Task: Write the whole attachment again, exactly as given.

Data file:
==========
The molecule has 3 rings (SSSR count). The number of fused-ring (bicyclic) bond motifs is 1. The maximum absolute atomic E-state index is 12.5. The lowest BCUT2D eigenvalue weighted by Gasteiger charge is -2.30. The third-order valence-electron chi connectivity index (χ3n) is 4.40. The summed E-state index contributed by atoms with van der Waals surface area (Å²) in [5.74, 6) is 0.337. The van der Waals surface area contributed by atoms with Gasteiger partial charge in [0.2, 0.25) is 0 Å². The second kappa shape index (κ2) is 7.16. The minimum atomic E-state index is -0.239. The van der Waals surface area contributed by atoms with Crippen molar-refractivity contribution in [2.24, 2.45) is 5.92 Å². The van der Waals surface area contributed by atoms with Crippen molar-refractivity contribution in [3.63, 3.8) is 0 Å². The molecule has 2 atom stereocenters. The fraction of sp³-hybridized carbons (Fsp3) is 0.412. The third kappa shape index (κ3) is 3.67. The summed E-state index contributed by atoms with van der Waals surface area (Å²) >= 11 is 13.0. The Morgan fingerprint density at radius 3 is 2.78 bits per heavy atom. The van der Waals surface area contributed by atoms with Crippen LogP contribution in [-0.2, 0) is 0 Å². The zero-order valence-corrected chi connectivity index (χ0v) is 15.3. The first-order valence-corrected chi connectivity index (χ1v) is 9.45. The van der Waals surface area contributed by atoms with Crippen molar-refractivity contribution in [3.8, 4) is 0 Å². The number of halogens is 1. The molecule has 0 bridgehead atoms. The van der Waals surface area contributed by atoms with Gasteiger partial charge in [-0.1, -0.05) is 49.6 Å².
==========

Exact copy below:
The molecule has 3 rings (SSSR count). The number of fused-ring (bicyclic) bond motifs is 1. The maximum absolute atomic E-state index is 12.5. The lowest BCUT2D eigenvalue weighted by Gasteiger charge is -2.30. The third-order valence-electron chi connectivity index (χ3n) is 4.40. The summed E-state index contributed by atoms with van der Waals surface area (Å²) in [5.74, 6) is 0.337. The van der Waals surface area contributed by atoms with Gasteiger partial charge in [0.2, 0.25) is 0 Å². The second kappa shape index (κ2) is 7.16. The minimum atomic E-state index is -0.239. The van der Waals surface area contributed by atoms with Crippen molar-refractivity contribution in [2.24, 2.45) is 5.92 Å². The van der Waals surface area contributed by atoms with Crippen molar-refractivity contribution in [3.63, 3.8) is 0 Å². The molecule has 2 atom stereocenters. The fraction of sp³-hybridized carbons (Fsp3) is 0.412. The third kappa shape index (κ3) is 3.67. The summed E-state index contributed by atoms with van der Waals surface area (Å²) >= 11 is 13.0. The Morgan fingerprint density at radius 3 is 2.78 bits per heavy atom. The van der Waals surface area contributed by atoms with Crippen LogP contribution in [-0.2, 0) is 0 Å². The zero-order valence-corrected chi connectivity index (χ0v) is 15.3. The first-order valence-corrected chi connectivity index (χ1v) is 9.45. The van der Waals surface area contributed by atoms with Crippen molar-refractivity contribution in [3.8, 4) is 0 Å². The number of halogens is 1. The molecule has 0 bridgehead atoms. The van der Waals surface area contributed by atoms with Gasteiger partial charge in [-0.1, -0.05) is 49.6 Å².